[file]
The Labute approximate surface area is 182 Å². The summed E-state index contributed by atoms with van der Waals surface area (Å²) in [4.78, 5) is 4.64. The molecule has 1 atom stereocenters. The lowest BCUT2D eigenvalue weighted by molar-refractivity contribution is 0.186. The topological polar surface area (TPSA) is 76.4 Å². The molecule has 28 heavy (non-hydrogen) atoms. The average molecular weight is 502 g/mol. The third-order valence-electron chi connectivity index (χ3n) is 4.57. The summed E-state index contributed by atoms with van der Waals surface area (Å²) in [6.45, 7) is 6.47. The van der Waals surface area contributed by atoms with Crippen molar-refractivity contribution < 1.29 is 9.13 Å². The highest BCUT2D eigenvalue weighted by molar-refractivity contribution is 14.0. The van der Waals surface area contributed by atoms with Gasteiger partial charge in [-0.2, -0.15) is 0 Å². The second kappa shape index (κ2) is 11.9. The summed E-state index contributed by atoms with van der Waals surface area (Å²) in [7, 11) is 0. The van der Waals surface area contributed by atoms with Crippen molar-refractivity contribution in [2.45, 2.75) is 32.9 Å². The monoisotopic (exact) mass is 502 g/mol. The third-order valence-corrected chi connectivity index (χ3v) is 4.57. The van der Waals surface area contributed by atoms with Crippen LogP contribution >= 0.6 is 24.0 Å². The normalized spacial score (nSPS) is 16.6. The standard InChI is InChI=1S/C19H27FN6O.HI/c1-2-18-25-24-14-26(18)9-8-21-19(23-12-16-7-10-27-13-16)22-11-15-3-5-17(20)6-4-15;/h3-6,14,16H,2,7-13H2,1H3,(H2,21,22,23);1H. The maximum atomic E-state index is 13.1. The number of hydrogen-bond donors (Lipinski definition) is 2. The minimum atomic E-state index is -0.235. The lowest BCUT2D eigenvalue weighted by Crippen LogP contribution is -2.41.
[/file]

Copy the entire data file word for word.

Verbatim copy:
The Labute approximate surface area is 182 Å². The summed E-state index contributed by atoms with van der Waals surface area (Å²) in [4.78, 5) is 4.64. The molecule has 1 atom stereocenters. The lowest BCUT2D eigenvalue weighted by molar-refractivity contribution is 0.186. The topological polar surface area (TPSA) is 76.4 Å². The molecule has 28 heavy (non-hydrogen) atoms. The average molecular weight is 502 g/mol. The third-order valence-electron chi connectivity index (χ3n) is 4.57. The summed E-state index contributed by atoms with van der Waals surface area (Å²) in [6.45, 7) is 6.47. The van der Waals surface area contributed by atoms with Crippen molar-refractivity contribution < 1.29 is 9.13 Å². The highest BCUT2D eigenvalue weighted by molar-refractivity contribution is 14.0. The van der Waals surface area contributed by atoms with Gasteiger partial charge in [-0.2, -0.15) is 0 Å². The second kappa shape index (κ2) is 11.9. The summed E-state index contributed by atoms with van der Waals surface area (Å²) in [7, 11) is 0. The van der Waals surface area contributed by atoms with Crippen molar-refractivity contribution in [2.45, 2.75) is 32.9 Å². The monoisotopic (exact) mass is 502 g/mol. The third-order valence-corrected chi connectivity index (χ3v) is 4.57. The van der Waals surface area contributed by atoms with Crippen LogP contribution >= 0.6 is 24.0 Å². The normalized spacial score (nSPS) is 16.6. The standard InChI is InChI=1S/C19H27FN6O.HI/c1-2-18-25-24-14-26(18)9-8-21-19(23-12-16-7-10-27-13-16)22-11-15-3-5-17(20)6-4-15;/h3-6,14,16H,2,7-13H2,1H3,(H2,21,22,23);1H. The maximum atomic E-state index is 13.1. The number of hydrogen-bond donors (Lipinski definition) is 2. The minimum atomic E-state index is -0.235. The lowest BCUT2D eigenvalue weighted by Crippen LogP contribution is -2.41.